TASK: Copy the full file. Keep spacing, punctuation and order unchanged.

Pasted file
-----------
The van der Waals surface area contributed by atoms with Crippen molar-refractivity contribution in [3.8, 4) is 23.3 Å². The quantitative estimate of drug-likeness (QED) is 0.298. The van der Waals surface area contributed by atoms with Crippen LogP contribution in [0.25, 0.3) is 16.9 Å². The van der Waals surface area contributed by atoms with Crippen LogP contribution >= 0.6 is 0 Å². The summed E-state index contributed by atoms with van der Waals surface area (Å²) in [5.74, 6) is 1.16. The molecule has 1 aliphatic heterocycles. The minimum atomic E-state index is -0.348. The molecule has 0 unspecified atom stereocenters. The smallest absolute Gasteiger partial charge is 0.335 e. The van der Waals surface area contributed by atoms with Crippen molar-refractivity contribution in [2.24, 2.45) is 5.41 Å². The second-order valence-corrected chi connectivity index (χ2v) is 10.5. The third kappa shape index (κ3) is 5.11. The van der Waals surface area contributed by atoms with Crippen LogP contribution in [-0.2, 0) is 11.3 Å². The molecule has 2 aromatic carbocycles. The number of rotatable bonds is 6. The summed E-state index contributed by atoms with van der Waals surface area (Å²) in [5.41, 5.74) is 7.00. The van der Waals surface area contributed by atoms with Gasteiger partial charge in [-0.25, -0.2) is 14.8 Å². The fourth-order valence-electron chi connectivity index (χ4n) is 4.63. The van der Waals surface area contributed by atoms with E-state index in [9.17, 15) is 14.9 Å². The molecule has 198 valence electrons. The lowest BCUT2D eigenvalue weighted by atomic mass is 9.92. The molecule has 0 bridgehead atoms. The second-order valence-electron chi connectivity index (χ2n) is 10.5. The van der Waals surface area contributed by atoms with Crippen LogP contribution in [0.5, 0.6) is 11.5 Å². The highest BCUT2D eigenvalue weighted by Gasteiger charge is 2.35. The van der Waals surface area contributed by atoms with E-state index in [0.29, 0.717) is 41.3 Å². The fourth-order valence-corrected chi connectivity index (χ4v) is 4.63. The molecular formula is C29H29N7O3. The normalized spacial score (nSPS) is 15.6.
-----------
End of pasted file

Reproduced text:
The van der Waals surface area contributed by atoms with Crippen molar-refractivity contribution in [3.8, 4) is 23.3 Å². The quantitative estimate of drug-likeness (QED) is 0.298. The van der Waals surface area contributed by atoms with Crippen LogP contribution in [0.25, 0.3) is 16.9 Å². The van der Waals surface area contributed by atoms with Crippen LogP contribution >= 0.6 is 0 Å². The summed E-state index contributed by atoms with van der Waals surface area (Å²) in [5.74, 6) is 1.16. The molecule has 1 aliphatic heterocycles. The minimum atomic E-state index is -0.348. The molecule has 0 unspecified atom stereocenters. The smallest absolute Gasteiger partial charge is 0.335 e. The van der Waals surface area contributed by atoms with Crippen molar-refractivity contribution in [2.24, 2.45) is 5.41 Å². The second-order valence-corrected chi connectivity index (χ2v) is 10.5. The third kappa shape index (κ3) is 5.11. The van der Waals surface area contributed by atoms with Crippen LogP contribution in [-0.2, 0) is 11.3 Å². The molecule has 2 aromatic carbocycles. The number of rotatable bonds is 6. The summed E-state index contributed by atoms with van der Waals surface area (Å²) in [5.41, 5.74) is 7.00. The van der Waals surface area contributed by atoms with Gasteiger partial charge in [-0.25, -0.2) is 14.8 Å². The fourth-order valence-electron chi connectivity index (χ4n) is 4.63. The van der Waals surface area contributed by atoms with E-state index in [9.17, 15) is 14.9 Å². The molecule has 198 valence electrons. The lowest BCUT2D eigenvalue weighted by atomic mass is 9.92. The molecule has 0 bridgehead atoms. The second-order valence-electron chi connectivity index (χ2n) is 10.5. The van der Waals surface area contributed by atoms with Crippen LogP contribution in [0.5, 0.6) is 11.5 Å². The highest BCUT2D eigenvalue weighted by Gasteiger charge is 2.35. The van der Waals surface area contributed by atoms with E-state index in [0.29, 0.717) is 41.3 Å². The fourth-order valence-corrected chi connectivity index (χ4v) is 4.63. The molecular formula is C29H29N7O3. The normalized spacial score (nSPS) is 15.6.